I’ve talked from time to time about the ways we’re teaching our kiddo about money. Growing up, I was very, very lucky to have parents who made sure we had a general grasp on financial literacy, and it’s definitely done me well.

Even though our kiddo is only six, he has a decent grasp on money even now. He’s saving up for an archery set currently (we need to count his money because I think he’s maybe there now). It’s an expensive one, so we’re having him save up half of the two hundred dollars it will cost.

In the meantime, he will ask for this or that at the store – that he really, really wants it – until I ask if he wants to spend his own money. Almost always, the answer is no. When it’s his money, he is very careful with how it’s spent. I’m hopeful these early lessons stick with him for a lifetime. Because no matter what the future holds, being financially literate – and financially intentional – should do him well.

For the rest of this post today, I’m handing it over to Robyn from A Dime Saved, to talk in more detail about how to raise financially literate kids. There is so much we hope to impart on our children as they grow, but somehow the money piece doesn’t get the same focus as perhaps it should.

Clearly, raising kind, compassionate humans is much more important than raising money savvy ones, but having your finances in order means you are capable to do so much more. As long as we living in a capitalist society, money matters, and it’s important we teach our children to navigate that works.

Watching his future egg laying business

How to Raise Financially Literate Children

Raising little humans is difficult. At times they can drive you crazy. Other times they are adorable and fun. Teaching our kids all the important life lessons can be overwhelming- are we teaching them correctly? Are we teaching them enough?

When it comes to money and financial literacy, we have to teach our kids all about money. We all want to raise our kids to be successful financially and be “good with money,” but we sometimes find it hard to teach our kids about these topics.

Maybe because so few of us were taught by our parents.

Growing up, I don’t remember talking about money. I got married, and we had our first child when I was 23 years old. It wasn’t until I became an adult and learned through experience that I realized how vital money decisions are for your wellbeing and future.

The habits I developed early on continued through adulthood. I see the mistakes in my thinking, and I don’t want my children going through the same pain and suffering.

Please don’t raise finically illiterate kids!

How can we ensure they don’t make major financial mistakes? How can we set them up to be financially successful?

How can we raise our children to avoid financial mishaps? Can we guarantee they won’t do the same things that we did?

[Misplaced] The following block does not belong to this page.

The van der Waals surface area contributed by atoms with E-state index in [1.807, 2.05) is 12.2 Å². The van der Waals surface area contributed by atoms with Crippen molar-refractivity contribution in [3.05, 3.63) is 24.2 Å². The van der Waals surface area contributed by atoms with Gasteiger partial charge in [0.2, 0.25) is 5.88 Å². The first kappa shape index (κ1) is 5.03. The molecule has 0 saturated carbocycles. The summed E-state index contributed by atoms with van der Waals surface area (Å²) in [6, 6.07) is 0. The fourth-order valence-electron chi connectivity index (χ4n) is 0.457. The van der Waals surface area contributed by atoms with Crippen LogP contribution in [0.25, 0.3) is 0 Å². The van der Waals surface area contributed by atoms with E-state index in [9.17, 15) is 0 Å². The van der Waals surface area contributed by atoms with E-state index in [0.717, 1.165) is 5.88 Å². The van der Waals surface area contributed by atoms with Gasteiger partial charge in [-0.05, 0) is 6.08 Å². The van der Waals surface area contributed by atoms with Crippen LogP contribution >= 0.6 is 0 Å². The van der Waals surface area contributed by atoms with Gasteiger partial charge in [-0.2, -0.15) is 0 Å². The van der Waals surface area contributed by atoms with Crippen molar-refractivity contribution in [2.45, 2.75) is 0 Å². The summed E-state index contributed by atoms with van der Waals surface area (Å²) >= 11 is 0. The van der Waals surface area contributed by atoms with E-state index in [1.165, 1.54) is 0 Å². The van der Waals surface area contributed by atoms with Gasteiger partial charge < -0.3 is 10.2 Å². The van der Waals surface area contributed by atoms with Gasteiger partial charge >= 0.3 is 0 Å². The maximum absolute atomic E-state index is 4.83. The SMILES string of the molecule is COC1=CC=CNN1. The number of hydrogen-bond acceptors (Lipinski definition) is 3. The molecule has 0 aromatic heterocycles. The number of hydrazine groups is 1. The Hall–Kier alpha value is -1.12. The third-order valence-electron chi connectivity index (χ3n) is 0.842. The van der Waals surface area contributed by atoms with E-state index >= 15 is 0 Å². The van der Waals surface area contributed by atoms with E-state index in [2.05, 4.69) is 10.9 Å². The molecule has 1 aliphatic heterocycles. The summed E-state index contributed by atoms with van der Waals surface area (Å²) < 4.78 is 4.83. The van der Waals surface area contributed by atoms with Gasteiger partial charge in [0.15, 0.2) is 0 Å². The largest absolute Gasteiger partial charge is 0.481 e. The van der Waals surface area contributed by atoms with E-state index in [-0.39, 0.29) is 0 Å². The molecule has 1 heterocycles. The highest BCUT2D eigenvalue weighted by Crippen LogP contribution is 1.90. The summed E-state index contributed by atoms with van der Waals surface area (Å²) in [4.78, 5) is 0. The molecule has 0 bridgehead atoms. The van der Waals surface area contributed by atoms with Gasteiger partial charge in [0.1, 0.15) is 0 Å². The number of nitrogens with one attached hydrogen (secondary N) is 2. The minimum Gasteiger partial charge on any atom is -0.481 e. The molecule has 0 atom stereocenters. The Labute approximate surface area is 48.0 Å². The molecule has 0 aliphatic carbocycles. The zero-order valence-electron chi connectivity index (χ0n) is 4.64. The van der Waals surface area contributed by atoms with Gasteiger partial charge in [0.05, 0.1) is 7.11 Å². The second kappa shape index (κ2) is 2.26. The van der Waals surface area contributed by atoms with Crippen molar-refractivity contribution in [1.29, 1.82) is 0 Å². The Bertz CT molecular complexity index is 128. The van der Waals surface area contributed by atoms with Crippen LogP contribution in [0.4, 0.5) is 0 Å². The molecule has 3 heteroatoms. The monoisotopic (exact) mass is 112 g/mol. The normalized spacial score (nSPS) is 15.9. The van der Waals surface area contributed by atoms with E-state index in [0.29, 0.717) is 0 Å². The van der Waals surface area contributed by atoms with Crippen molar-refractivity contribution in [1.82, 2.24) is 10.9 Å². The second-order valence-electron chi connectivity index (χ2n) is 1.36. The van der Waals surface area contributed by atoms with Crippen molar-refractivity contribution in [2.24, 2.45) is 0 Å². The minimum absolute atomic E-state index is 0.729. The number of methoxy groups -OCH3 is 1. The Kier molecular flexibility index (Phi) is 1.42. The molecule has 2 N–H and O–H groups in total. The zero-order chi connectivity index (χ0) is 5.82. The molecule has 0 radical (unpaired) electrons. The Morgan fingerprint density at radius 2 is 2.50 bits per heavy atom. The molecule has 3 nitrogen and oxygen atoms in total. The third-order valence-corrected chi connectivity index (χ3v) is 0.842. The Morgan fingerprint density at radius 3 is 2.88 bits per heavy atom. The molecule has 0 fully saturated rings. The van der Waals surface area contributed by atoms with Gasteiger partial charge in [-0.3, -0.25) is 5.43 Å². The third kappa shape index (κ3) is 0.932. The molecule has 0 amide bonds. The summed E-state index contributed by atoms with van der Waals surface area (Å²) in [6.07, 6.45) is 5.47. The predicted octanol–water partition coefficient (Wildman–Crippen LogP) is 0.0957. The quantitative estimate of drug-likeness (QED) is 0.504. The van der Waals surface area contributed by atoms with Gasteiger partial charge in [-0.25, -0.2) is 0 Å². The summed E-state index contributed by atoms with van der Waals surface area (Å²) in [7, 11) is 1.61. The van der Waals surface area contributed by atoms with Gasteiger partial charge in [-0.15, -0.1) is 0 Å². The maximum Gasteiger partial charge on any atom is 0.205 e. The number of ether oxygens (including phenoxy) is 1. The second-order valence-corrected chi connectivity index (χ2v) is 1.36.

What Should Kids Know?

Kids are watching everything we do. They look up to us, even if they don’t understand what is going on regardless of our decisions. If you are making good choices, if your kids aren’t aware of those decisions, there is no way for them to learn.

Learning How to Budget

There are millions of ways to manage a budget and how your kid’s budget will change over time (like it does for most of us). However, the goal is not to get them to 100% follow a budgeting method but to understand the ideas behind managing their money.

What are the core ideas in managing a budget? Understanding how much money you have coming in and organizing how you want to spend that money. It is about being financially aware of how we spend money and understanding that what we can buy is limited by what we bring in.

By teaching our kids how to think about how they spend the money they earn, we are setting them up with the following ideas:

● The amount of money we make gives us more options on how to spend our money.

● Money is something that we physically have, even when we store it in a bank. It is a limited resource based on our income.

● Showing our kids the importance of prioritizing how they spend money. They will need to cover necessary expenses above everything else: housing, food, and utilities.

● By assigning a “task” to every dollar that comes in, we gain better control over our spending.

● Thinking about our long-term financial goals can help us determine how we should spend or save our money.

On a basic level, a spreadsheet might be good enough as a starter budget for kids when they approach the pre-teen or early teen years. Having them write down their priorities can instill a habit that will benefit their financial future.

Saving for the Future

Setting aside money for emergencies and larger purchases is a concept that would have changed my early adult life.

We don’t want our children to be scared of what might happen. But we want them to be smart. We can’t foresee the future, but we can be better prepared for what might happen by managing our finances wisely.

When our children are younger, teaching them to save for more significant items they want can help develop good habits in saving money. As they get older and spend more money, the ideas of having an emergency fund become more straightforward to teach.

Spending Money is Not Bad

In all of this money talk, it can be easy to form an idea that spending money is wrong and we should feel guilty about doing it. But this instills negative emotions about spending money, which is not what we want.

We want to encourage our kids to think about money but not make them feel guilty about spending money on things they want.

Spending becomes about figuring out how we want to spend our money in ways that pursue our goals and make us happy. But it is also essential to promote the idea that “stuff” will never make us happy. Money might give us access to things that we like to do and add comfort to our lives. However, having more or better material possessions are surface-level pursuits and are not as important as the quality of our relationships and how we spend our time.

Enforcing the idea that money is a tool that can either work for or against us will help our children make smart choices.

Debt Should Be Handled With Care

Spending more than you make is a recipe for financial disaster. I’m of the opinion that credit cards can offer huge benefits when a balance is not carried month to month. But this can be tricky as it is easy to overspend and go into credit card debt unless you have the right mindset on avoiding credit card debt like the plague. I personally prefer to use cash for my day-to-day spending for this reason.